MAIDUGURI/YOLA, Nigeria (Reuters) - At least 48 people were killed in suicide attacks and bombings on Monday in two cities in northern Nigeria where the jihadist Boko Haram group is waging a six-year campaign to create an Islamic state, officials and residents said.
The attacks came a day after the army fought Boko Haram militants west of Maiduguri, capital of Borno state and birthplace of their insurgency in the northeast of Africa’s most populous country.
There was no immediate claim of responsibility but the blasts bore the hallmarks of the group, whose insurgency has killed thousands and displaced some 2.1 million people in the region.
The first blast on Monday took place at a mosque in a Maiduguri suburb where the army had exchanged fire on Sunday with suspected Boko Haram fighters who it said had tried to slip into the town to carry out suicide bombings.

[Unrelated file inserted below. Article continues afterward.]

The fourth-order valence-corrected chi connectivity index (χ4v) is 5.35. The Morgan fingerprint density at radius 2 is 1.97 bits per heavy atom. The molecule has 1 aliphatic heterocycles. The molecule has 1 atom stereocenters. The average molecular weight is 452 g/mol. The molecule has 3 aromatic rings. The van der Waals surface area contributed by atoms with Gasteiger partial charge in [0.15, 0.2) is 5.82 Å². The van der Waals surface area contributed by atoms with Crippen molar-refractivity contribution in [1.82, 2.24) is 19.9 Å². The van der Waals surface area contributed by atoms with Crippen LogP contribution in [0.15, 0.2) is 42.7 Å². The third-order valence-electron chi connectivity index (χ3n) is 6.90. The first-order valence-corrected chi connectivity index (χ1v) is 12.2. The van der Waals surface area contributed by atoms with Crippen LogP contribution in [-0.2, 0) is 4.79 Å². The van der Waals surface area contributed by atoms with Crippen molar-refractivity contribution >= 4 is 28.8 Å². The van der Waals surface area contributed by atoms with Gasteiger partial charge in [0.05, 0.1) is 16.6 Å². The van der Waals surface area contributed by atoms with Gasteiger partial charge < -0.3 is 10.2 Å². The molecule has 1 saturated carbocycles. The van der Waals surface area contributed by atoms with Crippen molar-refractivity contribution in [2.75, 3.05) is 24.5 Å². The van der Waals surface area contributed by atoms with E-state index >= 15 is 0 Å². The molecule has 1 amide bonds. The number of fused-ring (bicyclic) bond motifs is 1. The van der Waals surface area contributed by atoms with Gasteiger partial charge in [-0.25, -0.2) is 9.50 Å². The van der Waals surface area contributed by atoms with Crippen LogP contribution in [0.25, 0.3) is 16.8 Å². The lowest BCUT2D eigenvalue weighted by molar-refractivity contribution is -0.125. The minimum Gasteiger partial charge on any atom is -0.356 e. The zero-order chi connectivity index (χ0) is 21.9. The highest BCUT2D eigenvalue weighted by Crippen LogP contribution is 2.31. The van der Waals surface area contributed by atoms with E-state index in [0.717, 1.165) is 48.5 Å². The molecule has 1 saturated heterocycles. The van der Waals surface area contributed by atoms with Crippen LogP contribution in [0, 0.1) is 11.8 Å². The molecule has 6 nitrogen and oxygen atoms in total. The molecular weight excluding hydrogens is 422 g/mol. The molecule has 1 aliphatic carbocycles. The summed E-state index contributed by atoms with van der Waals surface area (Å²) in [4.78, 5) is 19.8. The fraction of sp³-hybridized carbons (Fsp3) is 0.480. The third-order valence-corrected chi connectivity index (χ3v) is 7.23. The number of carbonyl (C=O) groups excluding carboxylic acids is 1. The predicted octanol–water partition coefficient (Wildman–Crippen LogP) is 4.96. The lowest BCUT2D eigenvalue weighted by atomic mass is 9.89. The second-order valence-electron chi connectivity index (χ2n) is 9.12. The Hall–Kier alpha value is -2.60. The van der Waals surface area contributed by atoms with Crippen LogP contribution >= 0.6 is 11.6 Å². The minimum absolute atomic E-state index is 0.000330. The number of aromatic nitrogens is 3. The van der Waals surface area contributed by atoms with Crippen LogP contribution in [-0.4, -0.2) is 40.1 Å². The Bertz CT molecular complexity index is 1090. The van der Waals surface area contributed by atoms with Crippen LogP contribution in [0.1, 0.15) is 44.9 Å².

Around 20 people were killed and 91 wounded, said Mohammed Kanar, a local official in the national relief agency NEMA.
Musa Abdukadir, a resident, said he had counted more than 50 bodies in the hospital after the blast. Medics had told him more bodies had been brought to two other hospitals. The count included victims from Sunday’s fighting.
“We all fled yesterday as our houses were on fire. This morning we came back, and while we were counting the people who had burned in the houses, another bomb exploded,” said Ibrahim Goni, another resident.
There was a second attack, army commander Lamidi Adeoshun, told reporters, but no more details were immediately available.
South of Borno in Madagali in Adamawa state two female suicide bombers blew themselves up at a crowded meat and fish market, killing many people, according to Victor Ezegwu, another army commander. At least 30 people were wounded.
He gave no precise toll but Dauda John, a resident, said he had helped security agents load 28 bodies on two trucks.
An army counter-offensive earlier this year recaptured most of the territory Boko Haram had seized over the past few years. Boko Haram has since reverted to a strategy of hitting soft targets such as markets, bus stations and places of worship, as well as hit-and-run attacks on villages, mainly in Borno state.
Reporting by Lanre Ola, Isaac Abraq, Emmanuel Ande and Ardo Abdullah; Writing by Ulf Laessing; Editing by Richard Balmforth